How can today’s young artists, writers and intellectuals recapture the ideals of those caught up in les evenements of May 1968 in Paris? Is it still possible to feel that sense of adventure, creativity and youth in a world where we struggle just to find enough money to feed ourselves, a world whose defining characteristics are insecurity and uncertainty?

Daphne Kauffmann’s first novel, Nos mots croises (“Our Crossed Words”, Editions Intervales, Paris, 2009) attempts to answer these questions. Kauffmann interleaves her experience as a young writer and musician struggling to make a career with the recollections of Michel Besmond, a soixante-huitard who continued the adventure into the seventies, travelling to Mexico and beyond.

Happily, Kauffmann concludes that adventure and creativity are still possible – but not before she catalogues the challenges artists face today, not least among which is earning a living. As Besmond notes in one of his italicised recollections, “for us, unemployment didn’t exist: it was perhaps 250,000 across France in 1968… it wasn’t a question of being able to find work, it was a question of whether or not one wanted to work – we had time to try, to test, to live…”

Compare that to today’s unemployment rate of around 11% in France and you get the picture in a hurry. Kauffmann’s haunting novel has affection for the ideals that shaped an earlier generation of romantics. Yet she does not hesitate to describe the unpaid bills, trips to the unemployment office and poorly-paid concerts in far-off venues that are the lot of the struggling musician. In the end, she takes strength from Besmond’s experiences, resolving to “keep believing, keep believing and going on.”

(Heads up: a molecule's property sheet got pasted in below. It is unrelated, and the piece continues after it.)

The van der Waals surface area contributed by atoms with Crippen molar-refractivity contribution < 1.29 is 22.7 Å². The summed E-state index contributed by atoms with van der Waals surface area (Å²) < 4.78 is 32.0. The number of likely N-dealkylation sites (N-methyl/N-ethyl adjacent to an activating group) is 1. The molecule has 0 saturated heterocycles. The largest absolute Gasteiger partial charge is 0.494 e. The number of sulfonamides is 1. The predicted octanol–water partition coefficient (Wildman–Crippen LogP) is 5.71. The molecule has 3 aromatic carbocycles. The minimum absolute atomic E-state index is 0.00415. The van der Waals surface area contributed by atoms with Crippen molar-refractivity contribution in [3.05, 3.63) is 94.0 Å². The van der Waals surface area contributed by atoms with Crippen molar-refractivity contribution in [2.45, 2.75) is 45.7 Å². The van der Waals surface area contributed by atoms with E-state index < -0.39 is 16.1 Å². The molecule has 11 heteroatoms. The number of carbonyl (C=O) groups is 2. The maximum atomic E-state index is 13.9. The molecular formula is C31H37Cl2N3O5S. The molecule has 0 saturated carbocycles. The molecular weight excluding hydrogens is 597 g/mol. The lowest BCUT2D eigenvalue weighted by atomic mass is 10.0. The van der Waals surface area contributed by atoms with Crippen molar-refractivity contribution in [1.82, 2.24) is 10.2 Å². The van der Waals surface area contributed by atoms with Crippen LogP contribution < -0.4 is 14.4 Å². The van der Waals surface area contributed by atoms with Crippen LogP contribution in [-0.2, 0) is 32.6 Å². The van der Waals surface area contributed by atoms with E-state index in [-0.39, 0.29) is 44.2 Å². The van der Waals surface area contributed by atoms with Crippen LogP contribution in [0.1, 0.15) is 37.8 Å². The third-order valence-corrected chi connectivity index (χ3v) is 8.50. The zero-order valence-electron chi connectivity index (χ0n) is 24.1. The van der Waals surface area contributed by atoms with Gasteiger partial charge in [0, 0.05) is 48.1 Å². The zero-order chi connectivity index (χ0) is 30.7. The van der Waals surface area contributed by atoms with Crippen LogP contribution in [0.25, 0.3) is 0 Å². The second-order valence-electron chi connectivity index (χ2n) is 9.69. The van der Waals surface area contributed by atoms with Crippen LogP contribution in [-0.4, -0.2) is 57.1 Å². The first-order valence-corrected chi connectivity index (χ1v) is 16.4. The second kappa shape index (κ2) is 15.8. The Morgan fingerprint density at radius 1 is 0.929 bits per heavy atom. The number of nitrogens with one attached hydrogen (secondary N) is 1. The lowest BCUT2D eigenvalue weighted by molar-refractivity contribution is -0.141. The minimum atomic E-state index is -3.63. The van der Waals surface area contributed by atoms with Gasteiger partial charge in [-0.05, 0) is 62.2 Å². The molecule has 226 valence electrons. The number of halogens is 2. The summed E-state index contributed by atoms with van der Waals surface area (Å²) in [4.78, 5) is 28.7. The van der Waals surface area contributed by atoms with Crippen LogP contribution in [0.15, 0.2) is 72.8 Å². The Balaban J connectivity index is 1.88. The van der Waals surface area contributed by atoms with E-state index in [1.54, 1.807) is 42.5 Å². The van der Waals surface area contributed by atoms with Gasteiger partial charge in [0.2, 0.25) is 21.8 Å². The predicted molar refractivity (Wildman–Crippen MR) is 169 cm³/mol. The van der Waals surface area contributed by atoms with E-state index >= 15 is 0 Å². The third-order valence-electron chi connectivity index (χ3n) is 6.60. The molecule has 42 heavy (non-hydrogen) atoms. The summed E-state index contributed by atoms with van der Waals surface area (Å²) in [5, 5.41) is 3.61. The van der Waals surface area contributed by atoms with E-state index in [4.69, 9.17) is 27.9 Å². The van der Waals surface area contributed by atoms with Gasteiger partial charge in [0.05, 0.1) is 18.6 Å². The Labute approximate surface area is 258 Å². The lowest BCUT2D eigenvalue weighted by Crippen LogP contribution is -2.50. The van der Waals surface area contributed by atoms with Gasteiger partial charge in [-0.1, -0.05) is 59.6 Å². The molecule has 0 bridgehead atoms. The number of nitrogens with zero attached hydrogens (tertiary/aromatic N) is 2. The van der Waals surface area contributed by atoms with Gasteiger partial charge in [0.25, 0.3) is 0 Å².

Kauffmann’s novel challenges us to reflect on the anxious age in which we live and recalls a better, vanished time when people were under less pressure to perform, in every sense, and could experiment without fear of failure. Uplifting and inspirational as this novel is, it may well be that Daphne Kauffmann is being too hard on herself and her own generation since she does not seem to lack the creativity and spirit of those who inspired her.

Perhaps this novel poses a bigger challenge for artists and writers today – if creativity and spirit aren’t the problem, then what is? Putting Kauffmann’s work to one side, I’d suggest that we’ve been tilting at the wrong windmills for years. If the protests of sixty-eight were about authoritarian rule and the imposition of draconian limits on intellectual life, then we ought to be out in the streets today fighting moral decay, low standards, gross materialism and corruption.

The real challenge we face as writers and artists today is that our enemy doesn’t wear a wig and gown, carry a truncheon or sport a military uniform – today’s enemy is everywhere and all around us. It is the lassitude that says it’s OK for an MP to claim a million pounds on expenses because hey, they’re all corrupt. It’s the cynicism that accepts that celebrities will get their books promoted on daytime TV while yet another publisher of poetry disappears, dead from neglect. And our challenge is to mobilise – to boot out the corrupt politicians. To buy the books of poetry and burn the celebrity cookbooks. And while doing all of that, unlike our elders, we’ll probably have to earn a living doing something we don’t like. But that’s OK – this is our 1968, fought with everything we do, every day, rather than by throwing rocks at a copper.